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Bjorkman Not Endorsing Sanders’s Medicare for All, Instead Chanting “Bipartisanship”

I thought I heard Bernie Sanders in Democratic U.S. House candidate Tim Bjorkman’s speeches. Last week in Watertown, just as the Vermont Senator was offering his Medicare for All bill, Bjorkman took a step back from Sanders:

“We’ve got universal health care provided. It’s just in a very inefficient and ineffective way. It’s very expensive with very poor outcomes,” Bjorkman said. “Our system is so out of whack that it costs an atrocious amount of money while still leaving millions of people with tiny access to healthcare.”

To that end, Bjorkman indicated he intends to push for universal health care, but he’s not going to just sign up for any proposal. That was evident at the meeting when Bjorkman expressed skepticism at Sen. Bernie Sanders’, I-Vt., vision of Medicare-for-all formally proposed earlier Wednesday, and supported by several potential 2020 Democratic presidential nominees.

Particularly, Bjorkman doesn’t want to commit to that proposal without knowing what the financial impact is.

“I’ve seen no numbers at all. I think that’s very important,” Bjorkman said. “I’m not prepared to take that leap from what little we know of it.”

Bjorkman said any healthcare reform should be achieved on a bipartisan basis [Dan Crisler, “Bjorkman Discusses Issues During Stop in Watertown,” Watertown Public Opinion, 2017.09.14].

I understand that our Democrat candidates are trying to sound like moderate men of the people among a right-skewed, Trump-loving electorate. But we also need some statesmen to point out that when we offer plans with bipartisan support, the radicals in charge of the Republican Party, Congress, and the White House torpedo it. Democratic candidates should definitely praise the men and women of good faith on the other side of the aisle and look for opportunities for everyone to work together, but they should also swing big wood at the partisan screwballs on the other side who are standing in the way of such practical cooperation.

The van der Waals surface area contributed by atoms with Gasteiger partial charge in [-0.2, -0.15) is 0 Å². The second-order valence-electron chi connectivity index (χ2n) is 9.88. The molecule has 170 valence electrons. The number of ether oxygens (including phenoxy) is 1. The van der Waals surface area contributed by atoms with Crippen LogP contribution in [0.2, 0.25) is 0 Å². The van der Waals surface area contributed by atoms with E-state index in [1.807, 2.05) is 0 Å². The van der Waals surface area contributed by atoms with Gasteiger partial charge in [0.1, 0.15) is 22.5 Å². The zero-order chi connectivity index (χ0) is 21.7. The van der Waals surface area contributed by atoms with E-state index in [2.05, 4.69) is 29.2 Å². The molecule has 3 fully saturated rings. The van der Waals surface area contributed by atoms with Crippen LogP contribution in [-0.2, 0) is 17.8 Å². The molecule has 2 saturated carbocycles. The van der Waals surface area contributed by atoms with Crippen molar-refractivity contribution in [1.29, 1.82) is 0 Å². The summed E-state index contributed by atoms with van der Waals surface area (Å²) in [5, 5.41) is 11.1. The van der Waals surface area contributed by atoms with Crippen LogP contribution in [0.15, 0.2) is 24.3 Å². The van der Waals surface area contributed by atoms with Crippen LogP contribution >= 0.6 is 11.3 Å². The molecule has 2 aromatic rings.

Even if we want bipartisanship, we need to replace a good chunk of Republican partisans with honest Democrats who want to solve problems, not create more problems for regular Americans.


  1. John Kennedy Claussen, Sr. 2017-09-19

    Beyond the electoral college, the Russians, or super delegates, the real reason that Donald Trump is our current President is because the Democratic Party for years has not offered an adequate or credible economic agenda, that is equal to its social agenda and accomplishments. It is this lack of equilibrium within the Democratic Party, in its overall agenda, that allowed Trump to seize upon a weakness in the Democratic electorate or base, which in turn elected him president. Candidate Bjorkman’s unwillingness to embrace “Medicare for all” further demonstrates this lack of equilibrium within the Democratic Party. But in defense of Bjorkman, one could argue that his position is one of caution more than philosophy, that walks in the pragmatic footsteps of a Daschle, Johnson, or Herseth-Sandlin. And my guess is that that is where this policy position most likely comes from, but if Democrats are going to be relevant in the future we need to be the Party of McGovern and Humphrey too, and not only because we are South Dakotans, but also because we believe in economic justice for the country as a whole – and that we are not just the party of pragmatism either, because this pragmatism, which has been perfected by Democrats over the years, is why today Democrats stand outside the White House staring through the iron gate fencing remembering what we once had and what we once were to the American people…..

  2. buckobear 2017-09-19

    Just get over it !! 3% GROSS income from EVERYONE goes for healthcare. No exceptions, no caps.
    If corporations still want to be “people,” then the 3% applies to them also. Otherwise, let ’em take their chances.
    Jesus H. Christ on a pogo stick, what’s so difficult ???
    (OK, maybe a $5 co-pay for a DR Visit and for a scrip).
    Oh Yeah — repeal the cap on SSA contributions too.
    Hell with it, I’m goin’ to Europe tomorrow.

  3. drey samuelson 2017-09-19

    The public option is a much more achievable objective than Medicare for all, and would be a substantial step in the right direction. Progress in America–when we achieve it–is almost always incremental.

  4. Tara Volesky 2017-09-19

    The judge is legit. He will do the right thing for the people of SD. He is not bought and paid for by the special interests. He’s a good man.

  5. John Kennedy Claussen, Sr. 2017-09-20

    The public option, even with tax breaks, suggests that you can afford your health insurance, while “Medicare for all” guarantees it. In a nation with a declining middle class and an expanding working poor who either qualify for Medicaid or at least do on paper, the idea of a public option is an oping of what once was and not a recognition of what is…. ObamaCare itself is proof of the incremental stages of health care coverage in America, but a public option would merely be a lateral move, while “Medicare for all” would be a forward or progressive one…..

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